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Mykola Zharkikh (Kyiv)

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Dlugosz about Podillja case

Nicholas Zharkikh

Shortened text of the section. Full text in ukrainian version

According to J. Dlugosz, Podillja case several times occurred in clarifying relations between Poland and Lithuania.

Set out records for 1446 – 1464 years.


Although Dlugosz Chronicle continues for more than 15 years, there is no more mention about the case of Podillja. Conclusions can be made as follows:

1. The Grand Duke Sigismund, renouncing Podillja in 1432, probably did not know the "Tale of Podillja land" (in my opinion, it wrote a supporter Švitrigaila that left Vilno with all his works and continued to work somewhere in Belarus). In addition, Sigismund, who had just come to power (the document is exposed in 1.5 months after the coup), was forced to make concessions in order to retain the support of the Poles, which was very important to him.

2. During negotiations in 1446 – 1464 the Poles were based on written contracts and certificates of the grand dukes, and the Lithuanians did not bring any written documents. We cannot see any trace of a written memorandum on Podillja case from the Lithuanian side.

3. Moreover, the Lithuanians knew nothing on the Podillja in times Algirdas and Koriatovichs, even on a march Vytautas 1394. They knew about belonging Podillja to Lithuania started from the Vytautas time, that is from 1410 or 1411.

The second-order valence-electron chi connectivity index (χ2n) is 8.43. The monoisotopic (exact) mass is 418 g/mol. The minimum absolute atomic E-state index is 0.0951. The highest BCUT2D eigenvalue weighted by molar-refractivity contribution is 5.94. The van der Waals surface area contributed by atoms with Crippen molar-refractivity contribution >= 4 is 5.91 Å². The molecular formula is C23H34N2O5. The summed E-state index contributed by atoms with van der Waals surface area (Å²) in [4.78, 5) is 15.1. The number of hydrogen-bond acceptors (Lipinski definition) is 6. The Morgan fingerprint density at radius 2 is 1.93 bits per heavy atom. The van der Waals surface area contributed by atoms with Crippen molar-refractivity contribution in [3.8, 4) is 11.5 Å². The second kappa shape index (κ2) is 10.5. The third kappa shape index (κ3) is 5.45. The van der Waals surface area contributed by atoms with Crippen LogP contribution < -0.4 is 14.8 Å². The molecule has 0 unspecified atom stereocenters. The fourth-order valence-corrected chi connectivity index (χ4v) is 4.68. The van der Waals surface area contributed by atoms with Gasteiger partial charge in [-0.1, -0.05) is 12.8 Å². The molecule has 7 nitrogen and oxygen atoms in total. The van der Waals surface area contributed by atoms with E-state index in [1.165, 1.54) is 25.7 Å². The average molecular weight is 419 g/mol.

4. Poles, highlighting the history of Vytautas, also did not mention anything about Algirdas, or Koriatovichs, or campaign in 1394. Instead, they came up with the fable that King Casimir the third retake Podillja from Tatars, and he also supposedly founded the castles whose foundation "Tale of Podillja land" attributes Koriatovichs.

This fable was poorly justified, they could name only Spytko as first Polish elder on the Podillja (from 1395; and who ruled in Podillja previous – at least 25 years, 1370 – 1395?).

That is, in general, historical arguments did not reach deeper than late 14th cent. on both sides.

5. Poles in this dispute have accepted and endured delay tactics in the forms of leaving things to the next meeting, transfer it to the court of the king, or some committee, the nomination of counter-claims and counter-embassies. Poles did not pay any attention on Lithuanian threat of war, and were entirely right. Firstly, they did not believe in the seriousness of the war without a commander in chief who has to be the Grand Duke; second, the Lithuanians did not have on the territory of modern Ukraine any significant armed forces, and the Poles on the Podillja have certain forces.

Since the case delay in 18 years left the Podillja in Poland.